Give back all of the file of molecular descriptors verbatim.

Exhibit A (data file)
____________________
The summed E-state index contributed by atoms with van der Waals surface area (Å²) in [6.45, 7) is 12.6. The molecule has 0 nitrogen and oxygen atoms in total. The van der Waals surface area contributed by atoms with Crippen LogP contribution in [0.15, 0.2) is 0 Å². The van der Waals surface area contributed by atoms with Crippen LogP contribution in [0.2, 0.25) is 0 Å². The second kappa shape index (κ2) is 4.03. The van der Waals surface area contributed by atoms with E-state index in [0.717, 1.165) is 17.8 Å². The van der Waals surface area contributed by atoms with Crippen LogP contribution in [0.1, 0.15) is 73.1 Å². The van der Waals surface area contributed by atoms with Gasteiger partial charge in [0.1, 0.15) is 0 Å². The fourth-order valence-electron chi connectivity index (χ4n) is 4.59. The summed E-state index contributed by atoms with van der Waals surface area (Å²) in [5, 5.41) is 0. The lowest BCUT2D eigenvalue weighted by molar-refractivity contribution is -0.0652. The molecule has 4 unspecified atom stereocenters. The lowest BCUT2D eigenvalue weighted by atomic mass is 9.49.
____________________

The summed E-state index contributed by atoms with van der Waals surface area (Å²) in [6.45, 7) is 12.6. The molecule has 0 nitrogen and oxygen atoms in total. The van der Waals surface area contributed by atoms with Crippen LogP contribution in [0.15, 0.2) is 0 Å². The van der Waals surface area contributed by atoms with Crippen LogP contribution in [0.2, 0.25) is 0 Å². The second kappa shape index (κ2) is 4.03. The van der Waals surface area contributed by atoms with E-state index in [0.717, 1.165) is 17.8 Å². The van der Waals surface area contributed by atoms with Crippen LogP contribution in [0.1, 0.15) is 73.1 Å². The van der Waals surface area contributed by atoms with Gasteiger partial charge in [0.1, 0.15) is 0 Å². The fourth-order valence-electron chi connectivity index (χ4n) is 4.59. The summed E-state index contributed by atoms with van der Waals surface area (Å²) in [5, 5.41) is 0. The lowest BCUT2D eigenvalue weighted by molar-refractivity contribution is -0.0652. The molecule has 4 unspecified atom stereocenters. The lowest BCUT2D eigenvalue weighted by atomic mass is 9.49.